1. Did you know Mormons aren’t people so it’s ok to kill them?

              Joking about it on the internet is ok too.

        2. Don’t worry about him. In the real world he’s a meek, submissive dweeb who nobody notices. Probably incel. But on the Internet, watch out!

    2. Beat me to it, dammit!

  2. Ah the plea bargin – you’ll get more of this as dem neo marxists take over and insist you admit your guilt, regardless of truth.

    1. What do you expect to see happen if True Patriot Real American Heroes like Trump & Co. regain power?

      1. How many people were held in prison without trial, without bail on a fake insurrection?

        1. You really do consider them political prisoners a la Cuba or North Korea, don’t you?

          What do you think should happen to them?

          1. The non-violent ones (most of them) should be let out on moderate amounts of bail; they have a right to a speedy trial. Most of them are likely at most guilty of misdemeanor trespassing if that.

          2. If they can be proven to have behaved like Antifa, then they should be treated like Antifa.

            1. That is, not arrested or charged. But they didn’t behave like Antifa – no arson, no assault and battery, and no looting.

      2. It has noting to do with Trump you moron. God get over it.

    2. I suspect there won’t be a plea bargain, but a public confession of treasonous thoughts and oath of fealty to The Science or to whomever is Lightbringer of the day. Then the sentence, not reduced.

  3. American Injustice System in action? I’ve read that about 90% of federal attorney ‘trials’ end in plea bargains. What happened to the jury of peers? Add the court system which seems to block cases procedurally, not by juries, and I wonder if we need to begin again. Is it true that roughly 1/2 of all the planets lawyers practice in the USA? I lived in Japan near a prefecture’s prison, very, very, surprising how few prisoners there seemed to be.

    1. Well, by the time you factor out the ‘insurance company negotiators’, we really don’t have all that many real lawyers.
      Ever see a lawyer ad where they will take a case other than ‘truck accident’, slip and fall. or auto injury?
      Ever see any of those lawyers in a real courtroom arguing guilt and innocence?
      Nope. They just send a letter to the insurance company asking for negotiations and pick out a nice round number, and take their cut.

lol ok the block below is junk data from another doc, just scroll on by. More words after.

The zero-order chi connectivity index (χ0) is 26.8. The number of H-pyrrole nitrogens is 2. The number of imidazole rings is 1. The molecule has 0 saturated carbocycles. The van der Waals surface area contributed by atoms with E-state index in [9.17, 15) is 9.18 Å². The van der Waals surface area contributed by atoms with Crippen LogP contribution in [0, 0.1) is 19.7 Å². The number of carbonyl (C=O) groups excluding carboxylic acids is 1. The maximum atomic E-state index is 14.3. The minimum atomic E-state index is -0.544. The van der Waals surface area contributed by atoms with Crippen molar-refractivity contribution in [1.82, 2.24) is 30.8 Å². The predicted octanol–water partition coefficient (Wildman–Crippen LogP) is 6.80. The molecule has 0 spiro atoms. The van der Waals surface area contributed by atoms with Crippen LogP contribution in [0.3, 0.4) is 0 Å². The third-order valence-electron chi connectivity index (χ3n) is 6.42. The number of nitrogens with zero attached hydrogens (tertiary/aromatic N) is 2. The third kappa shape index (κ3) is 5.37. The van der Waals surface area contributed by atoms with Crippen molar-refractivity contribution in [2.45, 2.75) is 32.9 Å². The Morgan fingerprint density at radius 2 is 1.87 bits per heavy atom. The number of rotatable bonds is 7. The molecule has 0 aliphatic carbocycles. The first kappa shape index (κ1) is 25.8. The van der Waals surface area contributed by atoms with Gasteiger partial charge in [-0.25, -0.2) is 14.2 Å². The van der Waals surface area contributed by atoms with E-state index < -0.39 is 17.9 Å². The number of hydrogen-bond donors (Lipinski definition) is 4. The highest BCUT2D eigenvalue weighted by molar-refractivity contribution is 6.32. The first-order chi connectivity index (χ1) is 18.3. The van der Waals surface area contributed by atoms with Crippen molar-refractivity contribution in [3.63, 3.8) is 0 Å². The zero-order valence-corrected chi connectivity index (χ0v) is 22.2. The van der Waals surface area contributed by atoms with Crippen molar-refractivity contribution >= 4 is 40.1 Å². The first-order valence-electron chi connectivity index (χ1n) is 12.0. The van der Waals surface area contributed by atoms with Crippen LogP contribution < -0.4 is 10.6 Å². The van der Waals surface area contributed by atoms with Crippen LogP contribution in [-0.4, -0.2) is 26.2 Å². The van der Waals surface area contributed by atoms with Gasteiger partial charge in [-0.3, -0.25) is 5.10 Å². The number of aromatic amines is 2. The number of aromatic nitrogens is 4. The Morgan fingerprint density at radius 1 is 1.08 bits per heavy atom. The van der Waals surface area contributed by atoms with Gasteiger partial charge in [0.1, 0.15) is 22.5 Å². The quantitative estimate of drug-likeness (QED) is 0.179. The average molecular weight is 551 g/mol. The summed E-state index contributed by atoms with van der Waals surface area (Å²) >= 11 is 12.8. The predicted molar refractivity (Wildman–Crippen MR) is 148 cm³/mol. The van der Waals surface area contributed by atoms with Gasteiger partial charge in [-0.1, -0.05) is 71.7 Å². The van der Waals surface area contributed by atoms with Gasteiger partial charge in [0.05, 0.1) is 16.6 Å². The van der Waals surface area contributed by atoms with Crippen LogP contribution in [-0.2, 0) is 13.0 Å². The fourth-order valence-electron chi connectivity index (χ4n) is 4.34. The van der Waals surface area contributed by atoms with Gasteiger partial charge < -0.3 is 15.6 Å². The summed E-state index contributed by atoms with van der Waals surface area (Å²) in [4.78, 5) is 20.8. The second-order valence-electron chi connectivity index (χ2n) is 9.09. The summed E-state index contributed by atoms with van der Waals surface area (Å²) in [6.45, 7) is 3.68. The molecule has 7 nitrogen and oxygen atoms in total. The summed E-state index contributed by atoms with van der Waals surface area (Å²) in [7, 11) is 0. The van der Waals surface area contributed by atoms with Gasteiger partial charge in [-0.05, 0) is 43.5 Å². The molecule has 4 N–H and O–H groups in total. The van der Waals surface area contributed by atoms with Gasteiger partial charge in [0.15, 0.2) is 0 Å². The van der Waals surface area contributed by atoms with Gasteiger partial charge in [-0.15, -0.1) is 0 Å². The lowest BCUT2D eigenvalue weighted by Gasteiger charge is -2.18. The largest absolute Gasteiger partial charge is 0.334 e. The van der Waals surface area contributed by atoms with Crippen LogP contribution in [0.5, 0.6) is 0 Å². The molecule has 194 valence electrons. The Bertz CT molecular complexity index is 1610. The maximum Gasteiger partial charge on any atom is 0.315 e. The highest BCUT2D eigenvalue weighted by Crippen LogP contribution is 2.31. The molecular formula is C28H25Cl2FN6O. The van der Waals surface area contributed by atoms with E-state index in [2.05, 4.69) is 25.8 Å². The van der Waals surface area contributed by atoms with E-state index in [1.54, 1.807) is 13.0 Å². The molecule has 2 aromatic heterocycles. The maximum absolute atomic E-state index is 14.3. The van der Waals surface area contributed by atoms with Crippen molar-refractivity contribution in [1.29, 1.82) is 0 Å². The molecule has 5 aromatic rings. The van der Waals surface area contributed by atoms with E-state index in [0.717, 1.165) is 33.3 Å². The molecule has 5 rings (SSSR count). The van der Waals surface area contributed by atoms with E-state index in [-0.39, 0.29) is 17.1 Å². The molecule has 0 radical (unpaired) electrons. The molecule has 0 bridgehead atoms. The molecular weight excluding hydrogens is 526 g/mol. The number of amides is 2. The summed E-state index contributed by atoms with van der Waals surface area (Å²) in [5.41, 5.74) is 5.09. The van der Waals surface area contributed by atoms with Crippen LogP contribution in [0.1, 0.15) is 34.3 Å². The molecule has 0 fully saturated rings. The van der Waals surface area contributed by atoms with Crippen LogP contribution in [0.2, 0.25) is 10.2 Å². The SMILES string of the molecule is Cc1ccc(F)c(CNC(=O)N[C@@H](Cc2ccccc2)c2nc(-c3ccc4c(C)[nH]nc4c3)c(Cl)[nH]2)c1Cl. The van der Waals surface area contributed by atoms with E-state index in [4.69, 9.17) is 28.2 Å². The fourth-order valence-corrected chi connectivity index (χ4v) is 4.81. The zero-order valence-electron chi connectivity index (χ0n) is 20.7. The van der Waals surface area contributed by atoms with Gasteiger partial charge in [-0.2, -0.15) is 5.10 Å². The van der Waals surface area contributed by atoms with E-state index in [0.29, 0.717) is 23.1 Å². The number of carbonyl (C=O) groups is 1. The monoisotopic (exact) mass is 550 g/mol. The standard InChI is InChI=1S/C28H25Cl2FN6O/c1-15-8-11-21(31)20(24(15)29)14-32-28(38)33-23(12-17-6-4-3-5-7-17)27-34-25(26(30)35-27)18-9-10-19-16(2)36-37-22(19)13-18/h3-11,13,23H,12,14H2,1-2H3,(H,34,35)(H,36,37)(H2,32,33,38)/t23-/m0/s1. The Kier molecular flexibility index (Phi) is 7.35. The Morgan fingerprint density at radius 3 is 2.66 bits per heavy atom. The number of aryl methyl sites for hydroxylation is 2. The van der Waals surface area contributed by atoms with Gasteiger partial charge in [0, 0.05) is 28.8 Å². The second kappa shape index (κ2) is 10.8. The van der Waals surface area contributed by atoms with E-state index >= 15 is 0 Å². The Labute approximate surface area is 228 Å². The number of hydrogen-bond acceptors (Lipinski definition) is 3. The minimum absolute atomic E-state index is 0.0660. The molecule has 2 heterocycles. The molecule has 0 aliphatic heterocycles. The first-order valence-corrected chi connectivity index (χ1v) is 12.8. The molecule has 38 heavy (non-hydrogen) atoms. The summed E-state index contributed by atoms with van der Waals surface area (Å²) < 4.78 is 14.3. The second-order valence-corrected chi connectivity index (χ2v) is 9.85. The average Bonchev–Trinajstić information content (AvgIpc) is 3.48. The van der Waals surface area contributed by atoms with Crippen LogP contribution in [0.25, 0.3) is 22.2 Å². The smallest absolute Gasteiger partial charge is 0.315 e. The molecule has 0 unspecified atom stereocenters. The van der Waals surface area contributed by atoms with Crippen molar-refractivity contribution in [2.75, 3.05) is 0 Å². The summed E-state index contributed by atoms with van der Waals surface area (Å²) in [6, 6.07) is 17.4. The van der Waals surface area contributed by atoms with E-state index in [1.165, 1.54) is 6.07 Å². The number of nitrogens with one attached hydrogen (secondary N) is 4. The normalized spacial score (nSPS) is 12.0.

2. Justice is seldom served. Wins and losses are what count to lawyers in the Judicial system. Unwarranted and over charges are used to keep others in line. Just like hate crimes. If a crime is a crime, and there is a specified punishment for it, why does the motive matter?
      I would even say most hate crimes go uncharged. Someone that hates a boss or coworker. Someone that hates a spouses paramour. Someone that hates a neighbor. Those are real hate crimes, but you never see hate charges.

  4. This woman should feel free to plead not guilty this time, her guilty plea last time should be explained to the jury from the witness stand, and if the evidence from 35 years ago should be reevaluated in light of what we know about shaken baby syndrome now.

    Whatever they do to make local prosecutors so eager to indict should be tried at the federal level and leveled against . . . ahem . . . public servants.

    Lois Lerner, James Clapper, and James Comey haven’t been charged with anything. Hillary Clinton accepted money from foreign governments while she was the Secretary of State. Joe Biden’s son is selling art to anonymous bidders for $500,000 a pop, and Dr. Fauci is still the director of the NIAID.

  5. Just wait until the prosecutors introduce their evidence of the satanic rituals that were going on.

  6. It also seems a little insane that she’s being charged for something that happened more than thirty years ago. Isn’t there usually a requirement that the victim die within a certain time after the injury? After three decades, how do they propose to prove that her actions caused his death? This all sounds like a hell of a stretch. I wonder what office the prosecutor is planning to run for.

  7. Is that why the Shakers no longer exist?

  8. How can one be convicted of attempted murder AND murder of the same person? Surely there’s some kind of double jeopardy infringement there. If you live long enough for your attacker to be convicted of attempted murder and later die, it’s not murder. It’s just death.